Thousands of British public servants to lose increments

Chancellor George Osborne unveils spending review involving cuts of £11.5 billion

Britain’s chancellor of the exchequer George Osborne and chief secretary to the treasury Danny Alexander leave the Treasury for the House of Commons ahead of the chancellor  delivering a spending review. Photograph: Stefan Rousseau/Reuters.

Britain’s chancellor of the exchequer George Osborne and chief secretary to the treasury Danny Alexander leave the Treasury for the House of Commons ahead of the chancellor delivering a spending review. Photograph: Stefan Rousseau/Reuters.

Wed, Jun 26, 2013, 13:07

Ten of thousands of British public sector workers are to lose their automatic annual pay rises, chancellor George Osborne said today as he unveiled a spending review involving £11.5 billion in further cuts.

He claimed that Britain was “moving out of intensive care — and from rescue to recovery”.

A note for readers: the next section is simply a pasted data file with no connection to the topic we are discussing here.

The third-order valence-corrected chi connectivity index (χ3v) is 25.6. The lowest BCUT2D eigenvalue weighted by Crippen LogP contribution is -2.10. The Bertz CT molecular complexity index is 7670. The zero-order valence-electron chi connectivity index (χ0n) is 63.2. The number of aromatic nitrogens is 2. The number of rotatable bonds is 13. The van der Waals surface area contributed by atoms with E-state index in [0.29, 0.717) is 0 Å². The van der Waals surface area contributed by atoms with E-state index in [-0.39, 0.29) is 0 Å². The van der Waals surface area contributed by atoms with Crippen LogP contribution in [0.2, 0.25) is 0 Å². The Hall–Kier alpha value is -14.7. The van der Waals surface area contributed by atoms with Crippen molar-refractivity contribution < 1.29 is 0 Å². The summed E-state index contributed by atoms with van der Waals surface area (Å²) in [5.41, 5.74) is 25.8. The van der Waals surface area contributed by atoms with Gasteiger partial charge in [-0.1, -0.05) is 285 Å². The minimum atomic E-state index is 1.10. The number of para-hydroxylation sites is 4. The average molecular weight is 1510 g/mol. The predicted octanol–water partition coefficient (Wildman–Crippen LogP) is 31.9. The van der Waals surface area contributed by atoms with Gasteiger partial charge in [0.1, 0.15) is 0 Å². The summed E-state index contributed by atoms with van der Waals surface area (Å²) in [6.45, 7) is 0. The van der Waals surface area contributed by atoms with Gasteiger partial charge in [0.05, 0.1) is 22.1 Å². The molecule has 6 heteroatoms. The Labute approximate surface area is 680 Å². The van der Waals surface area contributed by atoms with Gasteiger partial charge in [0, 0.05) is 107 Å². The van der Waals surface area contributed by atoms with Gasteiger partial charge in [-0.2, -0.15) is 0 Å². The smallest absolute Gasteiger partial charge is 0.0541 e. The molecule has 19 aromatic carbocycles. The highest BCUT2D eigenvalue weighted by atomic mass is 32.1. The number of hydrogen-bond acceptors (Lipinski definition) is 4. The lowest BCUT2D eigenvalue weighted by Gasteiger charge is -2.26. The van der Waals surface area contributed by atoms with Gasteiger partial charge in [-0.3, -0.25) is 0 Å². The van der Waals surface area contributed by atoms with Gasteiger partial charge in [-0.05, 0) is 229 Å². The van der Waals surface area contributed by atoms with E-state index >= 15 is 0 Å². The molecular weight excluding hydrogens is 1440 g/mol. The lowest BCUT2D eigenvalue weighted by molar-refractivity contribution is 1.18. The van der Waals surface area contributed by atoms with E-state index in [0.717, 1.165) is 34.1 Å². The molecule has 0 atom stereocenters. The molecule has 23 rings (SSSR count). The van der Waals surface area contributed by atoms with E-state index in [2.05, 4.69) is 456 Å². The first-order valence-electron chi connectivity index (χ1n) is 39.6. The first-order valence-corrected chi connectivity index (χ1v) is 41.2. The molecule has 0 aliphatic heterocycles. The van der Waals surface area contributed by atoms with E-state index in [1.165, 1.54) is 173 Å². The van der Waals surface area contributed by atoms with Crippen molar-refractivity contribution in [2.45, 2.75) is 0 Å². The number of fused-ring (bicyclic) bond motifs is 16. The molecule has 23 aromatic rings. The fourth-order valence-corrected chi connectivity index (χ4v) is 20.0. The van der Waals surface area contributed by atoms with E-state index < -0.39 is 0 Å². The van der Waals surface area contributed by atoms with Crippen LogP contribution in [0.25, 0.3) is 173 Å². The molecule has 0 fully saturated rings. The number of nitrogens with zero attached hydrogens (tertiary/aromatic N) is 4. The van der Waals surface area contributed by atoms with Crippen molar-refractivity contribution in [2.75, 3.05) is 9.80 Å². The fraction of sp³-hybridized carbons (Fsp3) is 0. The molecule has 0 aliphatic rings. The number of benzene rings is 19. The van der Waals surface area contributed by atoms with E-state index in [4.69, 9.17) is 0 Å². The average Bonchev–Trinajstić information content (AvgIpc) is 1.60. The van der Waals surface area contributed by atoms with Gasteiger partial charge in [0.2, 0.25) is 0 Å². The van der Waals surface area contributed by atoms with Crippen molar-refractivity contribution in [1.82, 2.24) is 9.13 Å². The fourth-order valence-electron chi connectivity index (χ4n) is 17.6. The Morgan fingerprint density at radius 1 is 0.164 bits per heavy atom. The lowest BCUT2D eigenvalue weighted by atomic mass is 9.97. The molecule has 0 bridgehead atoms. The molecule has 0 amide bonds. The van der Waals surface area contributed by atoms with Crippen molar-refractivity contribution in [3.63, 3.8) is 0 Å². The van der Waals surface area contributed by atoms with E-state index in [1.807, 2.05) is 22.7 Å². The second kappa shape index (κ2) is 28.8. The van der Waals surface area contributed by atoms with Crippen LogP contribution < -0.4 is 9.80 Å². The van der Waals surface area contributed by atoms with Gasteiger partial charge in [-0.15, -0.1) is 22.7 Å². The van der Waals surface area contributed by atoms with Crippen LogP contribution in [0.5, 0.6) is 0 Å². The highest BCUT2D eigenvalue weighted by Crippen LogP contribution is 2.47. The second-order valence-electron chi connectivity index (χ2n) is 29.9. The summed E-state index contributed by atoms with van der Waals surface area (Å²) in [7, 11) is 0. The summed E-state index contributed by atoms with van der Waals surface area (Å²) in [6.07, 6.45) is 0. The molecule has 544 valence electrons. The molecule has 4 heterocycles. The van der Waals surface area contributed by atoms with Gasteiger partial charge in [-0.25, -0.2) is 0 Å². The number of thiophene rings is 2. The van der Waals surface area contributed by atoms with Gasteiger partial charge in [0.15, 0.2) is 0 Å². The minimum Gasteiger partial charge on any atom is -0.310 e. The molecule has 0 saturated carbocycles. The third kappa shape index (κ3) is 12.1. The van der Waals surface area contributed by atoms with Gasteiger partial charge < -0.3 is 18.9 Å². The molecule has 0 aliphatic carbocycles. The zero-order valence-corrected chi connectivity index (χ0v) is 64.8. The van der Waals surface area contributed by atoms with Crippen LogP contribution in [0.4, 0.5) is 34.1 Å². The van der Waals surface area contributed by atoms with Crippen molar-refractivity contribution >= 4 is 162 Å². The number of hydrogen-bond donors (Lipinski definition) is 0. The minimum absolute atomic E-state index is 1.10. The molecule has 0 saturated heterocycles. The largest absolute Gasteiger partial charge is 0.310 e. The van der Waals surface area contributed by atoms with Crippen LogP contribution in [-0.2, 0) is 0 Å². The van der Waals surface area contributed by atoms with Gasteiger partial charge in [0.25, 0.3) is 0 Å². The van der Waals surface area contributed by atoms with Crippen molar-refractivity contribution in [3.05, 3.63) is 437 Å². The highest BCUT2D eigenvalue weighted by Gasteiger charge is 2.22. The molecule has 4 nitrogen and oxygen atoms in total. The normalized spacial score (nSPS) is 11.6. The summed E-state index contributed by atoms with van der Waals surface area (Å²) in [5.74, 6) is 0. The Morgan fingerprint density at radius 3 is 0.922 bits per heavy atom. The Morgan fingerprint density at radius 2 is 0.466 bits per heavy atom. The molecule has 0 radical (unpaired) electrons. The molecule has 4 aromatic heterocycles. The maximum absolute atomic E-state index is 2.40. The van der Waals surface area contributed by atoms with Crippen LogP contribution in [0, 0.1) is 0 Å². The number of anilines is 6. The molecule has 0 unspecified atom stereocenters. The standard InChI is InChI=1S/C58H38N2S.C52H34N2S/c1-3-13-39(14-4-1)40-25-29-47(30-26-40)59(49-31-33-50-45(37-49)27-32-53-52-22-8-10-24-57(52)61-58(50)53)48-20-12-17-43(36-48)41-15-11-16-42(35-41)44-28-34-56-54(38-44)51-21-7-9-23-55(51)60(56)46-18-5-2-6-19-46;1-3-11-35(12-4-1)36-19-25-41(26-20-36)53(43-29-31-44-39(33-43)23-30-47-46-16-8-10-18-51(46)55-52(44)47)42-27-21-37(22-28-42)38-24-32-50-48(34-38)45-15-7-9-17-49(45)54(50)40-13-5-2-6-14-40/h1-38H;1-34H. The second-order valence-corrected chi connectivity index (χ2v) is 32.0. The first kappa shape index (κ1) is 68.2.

However, he said the spending review involved “difficult decisions”, adding: “There never was an easy way to bring spending under control.”

Mr Osborne said public sector pay rises will be limited to an average of up to one per cent for 2015-16.

He went on: “But the biggest reform we make on pay is to automatic progression pay.

“This is the practice whereby many employees not only get a pay rise every year, but also automatically move up a pay grade every single year — regardless of performance.

“Some public sector employees see annual pay rises of 7 per cent.

“Progression pay can at best be described as antiquated; at worst, it’s deeply unfair to other parts of the public sector who don’t get it and to the private sector who have to pay for it.

“So we will end automatic progression pay in the Civil Service by 2015-16.

“And we are working to remove automatic pay rises simply for time served in our schools, NHS, prisons and police.”

The move, from which the armed forces will be excluded, is bound to provoke fury from public sector trade unions, who claim their members are already paying the price of austerity.

But the chancellor said: “Keeping pay awards down and ending automatic progression pay means that, for every pound we have to save in central administration, we can better limit job losses.”

PA